Tuesday, June 14, 2016

How to Disappear ~ Ann Redisch Stampler (earc) review [@AnnStampler @simonteen]

How to Disappear
Simon Pulse
June 14, 2016
416 pages
add to Goodreads/buy from Book Depository/or Amazon

Nicolette Holland is the girl everyone likes. Up for adventure. Loyal to a fault. And she's pretty sure she can get away with anything...until a young woman is brutally murdered in the woods near Nicolette's house. Which is why she has to disappear.

Jack Manx has always been the stand-up guy with the killer last name. But straight A's and athletic trophies can't make people forget that his father was a hit man and his brother is doing time for armed assault. Just when Jack is about to graduate from his Las Vegas high school and head east for college, his brother pulls him into the family business with inescapable instructions: find this ruthless Nicolette Holland and get rid of her. Or else Jack and everyone he loves will pay the price.

As Nicolette and Jack race to outsmart each other, tensions—and attractions—run high. Told in alternating voices.

How to Disappear was a tricky one for me to decide how I felt about it. The premise sounded great to me - I like novels when characters have to disappear when they go against who they're trying to be, and when there's attraction between two characters that shouldn't have it. It didn't quite work for me this time, though.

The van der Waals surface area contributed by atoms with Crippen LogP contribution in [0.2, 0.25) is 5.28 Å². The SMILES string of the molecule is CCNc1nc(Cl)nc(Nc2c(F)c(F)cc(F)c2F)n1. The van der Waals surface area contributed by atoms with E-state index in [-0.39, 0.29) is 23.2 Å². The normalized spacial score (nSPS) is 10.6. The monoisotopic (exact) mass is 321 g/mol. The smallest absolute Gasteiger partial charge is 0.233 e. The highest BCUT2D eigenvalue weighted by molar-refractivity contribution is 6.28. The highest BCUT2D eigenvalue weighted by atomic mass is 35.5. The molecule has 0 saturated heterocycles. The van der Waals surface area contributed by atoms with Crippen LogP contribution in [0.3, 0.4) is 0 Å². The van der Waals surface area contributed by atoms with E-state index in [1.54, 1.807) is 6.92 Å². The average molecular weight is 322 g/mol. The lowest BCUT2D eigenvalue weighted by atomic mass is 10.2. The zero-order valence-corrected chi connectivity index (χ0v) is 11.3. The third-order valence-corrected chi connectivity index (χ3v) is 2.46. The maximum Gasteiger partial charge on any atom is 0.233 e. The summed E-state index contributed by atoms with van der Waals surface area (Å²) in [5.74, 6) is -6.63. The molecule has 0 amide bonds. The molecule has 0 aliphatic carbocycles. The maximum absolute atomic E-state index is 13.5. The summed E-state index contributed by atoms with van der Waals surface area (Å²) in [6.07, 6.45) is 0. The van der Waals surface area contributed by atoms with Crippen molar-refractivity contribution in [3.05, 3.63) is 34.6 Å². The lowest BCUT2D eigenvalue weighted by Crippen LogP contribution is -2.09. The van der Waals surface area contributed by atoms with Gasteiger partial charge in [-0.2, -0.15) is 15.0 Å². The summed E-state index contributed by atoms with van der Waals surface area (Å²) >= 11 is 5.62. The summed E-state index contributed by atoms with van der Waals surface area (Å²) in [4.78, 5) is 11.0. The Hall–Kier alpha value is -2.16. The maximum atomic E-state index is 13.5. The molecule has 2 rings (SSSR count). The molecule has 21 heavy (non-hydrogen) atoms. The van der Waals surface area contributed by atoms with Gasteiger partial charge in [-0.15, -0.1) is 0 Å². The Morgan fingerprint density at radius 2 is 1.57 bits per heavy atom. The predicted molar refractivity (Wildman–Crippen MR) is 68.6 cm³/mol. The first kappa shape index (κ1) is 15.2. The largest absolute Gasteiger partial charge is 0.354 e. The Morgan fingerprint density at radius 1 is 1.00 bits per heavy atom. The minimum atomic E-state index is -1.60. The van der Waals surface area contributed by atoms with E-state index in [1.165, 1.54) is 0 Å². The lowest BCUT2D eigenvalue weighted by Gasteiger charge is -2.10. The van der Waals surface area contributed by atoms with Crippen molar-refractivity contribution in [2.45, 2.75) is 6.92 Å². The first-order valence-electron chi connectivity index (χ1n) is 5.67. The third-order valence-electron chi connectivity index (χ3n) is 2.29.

I really liked that Nicolette and Jack's character's were such great mirrors images of each other. He is the guy everyone expects to be bad, dangerous and immoral but is trying to prove to everyone (including himself) that he can be a good guy, that he can get the good grades, do the team sports, go to college. That he's not his dad. Nicolette is the girl with the dad trying to do it all right for her, but she's not the good daughter that maybe should lead to.

I had trouble reconciling Nicoleete's character with all that we learn and hear about her. She's the girl everyone likes, her dad thinks she's a good girl, but she loves to party (enough that a friend's older sister would know what she usually wears out). Once we get to the end, I did understand who she was, but during the book I didn't.

I thought things when Nicolette was on the run were too easy for her. She seemed to have an odd knowledge of what to do, how to get away (again, part of why I couldn't get a handle on her character). She was able to get work without an ID, had enough money, got burner phones, changed her look, etc. It didn't fit with who she's been in  Ohio.

The romance itself was awkward and kind of uncomfortable to read about. Some of it was how quickly the two were completely enamored with each other and how strong their bond was supposed to be. It was absolutely all built on lies. They lied about their names, their pasts, their families, why they were even in that town. Then they had some sexual encounters that were also uncomfortable (between Jack's actions and Nicolette's thoughts). Altogether, it didn't spell lasting relationship to me - though it was supposed to.

At the same time that I felt all of that, I can see that How to Disappear is a book that will work, probably very much so for other people. I do recommend that you give it a try if the book description interests you.

received, from publisher, for review via NetGalley

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